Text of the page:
Bill S. Preston, Esq. and Theodore "Ted" Logan have been ride or die best friends — like, literally, they went to hell in 1991's "Bill & Ted's Bogus Journey" — for 30 years. No doubt the two would be in a pandemic bubble together, alongside their daughters, Thea and Billie (named for each other), and former medieval princess spouses (whom they met while time traveling to complete a history class assignment in 1989's classic "Bill & Ted's Excellent Adventure.")
Alex Winter and Keanu Reeves, the actors who play the titular characters, respectively, have also remained friends since their audition for the original. The two most excellently reunite for "Bill & Ted Face the Music" (written by original scribes Ed Solomon and Chris Matheson), which catches up with the lovable, unwitting time-traveling heroes, now in toiling in middle age. The two effortlessly stepped back into their iconic roles and endearing soul mate dynamic, and even conducted all their fittings together, according to the third installment's costume designer Jennifer Starzyk.
"No one's going to know Bill and Ted more than Keanu and Alex," says Starzyk, on a call. The costume designer enjoyed a close collaboration with the leads in bringing the beloved slacker rockers forward three decades. "It was super important to both Keanu and Alex that [Ted and Bill] weren't stuck in time in complete arrested development," she adds.
The team initially brainstormed "a lot of zany ideas," but then decided the more "wacky" costumes would make the most sense and impact for the alterna-versions of Bill and Ted. So they landed on more comfortable hero looks for the duo as they embark on their new adventure. With the help of Rufus's daughter Kelly (Kristen Schaal) — in a dress inspired by the work of Spanish architect Santiago Calatrava and "cowboy majorette" boots — Bill and Ted traverse the space-time continuum (and revisit the afterlife) in search of their original song, which will "unite the world" and save reality.
Reeves first threw out "some fun, fun, fun ideas, which maybe some of his fans would have liked to see him in. He was like, 'Maybe I'll wear a kilt!'" laughs Starzyk. "But when it really came down to it, he was like, 'I want to wear a version of a suit.'"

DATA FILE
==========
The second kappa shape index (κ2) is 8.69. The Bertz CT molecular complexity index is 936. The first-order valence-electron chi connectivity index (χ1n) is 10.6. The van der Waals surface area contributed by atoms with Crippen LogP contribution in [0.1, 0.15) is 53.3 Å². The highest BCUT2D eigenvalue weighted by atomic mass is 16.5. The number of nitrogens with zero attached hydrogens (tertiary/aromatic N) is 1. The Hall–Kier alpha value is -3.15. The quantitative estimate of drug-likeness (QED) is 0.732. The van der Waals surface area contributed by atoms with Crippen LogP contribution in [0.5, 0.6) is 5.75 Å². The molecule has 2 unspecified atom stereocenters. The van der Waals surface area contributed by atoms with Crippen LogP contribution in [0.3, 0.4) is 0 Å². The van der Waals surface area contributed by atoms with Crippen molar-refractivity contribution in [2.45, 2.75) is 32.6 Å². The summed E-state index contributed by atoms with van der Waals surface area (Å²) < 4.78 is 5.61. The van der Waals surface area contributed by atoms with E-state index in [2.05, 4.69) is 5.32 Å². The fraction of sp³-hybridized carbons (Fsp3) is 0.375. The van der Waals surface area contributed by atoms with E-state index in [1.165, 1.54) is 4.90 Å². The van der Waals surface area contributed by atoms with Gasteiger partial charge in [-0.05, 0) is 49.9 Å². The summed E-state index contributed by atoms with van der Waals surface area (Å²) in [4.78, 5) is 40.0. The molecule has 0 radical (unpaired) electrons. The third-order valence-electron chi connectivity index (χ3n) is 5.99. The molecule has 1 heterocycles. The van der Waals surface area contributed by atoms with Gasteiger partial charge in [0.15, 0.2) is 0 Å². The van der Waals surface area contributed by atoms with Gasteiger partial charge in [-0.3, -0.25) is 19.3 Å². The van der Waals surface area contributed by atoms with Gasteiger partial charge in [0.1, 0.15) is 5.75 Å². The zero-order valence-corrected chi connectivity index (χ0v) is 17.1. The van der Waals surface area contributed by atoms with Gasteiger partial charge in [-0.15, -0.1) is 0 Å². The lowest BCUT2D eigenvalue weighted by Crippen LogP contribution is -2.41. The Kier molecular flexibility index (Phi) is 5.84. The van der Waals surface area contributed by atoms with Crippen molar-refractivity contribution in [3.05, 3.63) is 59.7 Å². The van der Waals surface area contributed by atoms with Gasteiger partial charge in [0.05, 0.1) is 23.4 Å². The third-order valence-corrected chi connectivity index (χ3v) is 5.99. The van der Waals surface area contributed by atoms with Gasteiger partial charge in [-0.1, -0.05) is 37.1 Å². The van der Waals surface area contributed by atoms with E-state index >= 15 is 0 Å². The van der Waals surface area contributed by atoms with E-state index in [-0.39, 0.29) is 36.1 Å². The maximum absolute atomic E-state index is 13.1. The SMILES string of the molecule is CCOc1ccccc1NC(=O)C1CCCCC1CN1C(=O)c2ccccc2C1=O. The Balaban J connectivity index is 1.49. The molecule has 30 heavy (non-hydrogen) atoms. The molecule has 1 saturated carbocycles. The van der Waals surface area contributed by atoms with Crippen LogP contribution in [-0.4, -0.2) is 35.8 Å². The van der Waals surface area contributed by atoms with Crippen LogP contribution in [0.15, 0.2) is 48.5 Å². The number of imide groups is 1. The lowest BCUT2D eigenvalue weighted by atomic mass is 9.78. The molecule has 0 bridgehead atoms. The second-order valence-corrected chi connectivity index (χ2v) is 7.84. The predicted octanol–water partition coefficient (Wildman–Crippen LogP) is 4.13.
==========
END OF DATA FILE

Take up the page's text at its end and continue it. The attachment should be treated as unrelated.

The actor squeezed in his initial fittings on a brief break during a worldwide tour promoting "John Wick: Chapter 3 — Parabellum," which premiered two days after his surprise cameo in "Always Be My Maybe" (wearing a Tom Ford suit) hit Netflix. As Starzyk jokes, maybe he just had tailored suits on the brain.
Reeves also referenced the natty suiting style of Flaming Lips lead singer Wayne Coyne. But, ultimately, "there was a comfort zone he wanted to land on, and he was very specific about the color and the fit," says Starzyk, who just came off custom-designing lots of '70s-era suiting for David Fincher's "Mindhunter."
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After considering upwards of 100 swatches, they decided on a light gray shade for Ted's suit. Starzyk then re-worked an RVCA button-down covered in tiny lightning bolt-esque patterns for extra texture. Of course, Ted wears Converse Chuck Taylors with his suit, instead of, say, wingtips or loafers. There's also a throwback Easter Egg in Ted's final look that, sadly, the audience doesn't see.
"He wanted to bring something in from the other two [movies]," says Starzyk. That's how the character's favored yellow smiley face logo "ended up on his socks." (Although, look carefully for the motif elsewhere, plus the manifestation of another one of Reeves's requests: "'OK, I have to put leggings on,'" recalls Starzyk.)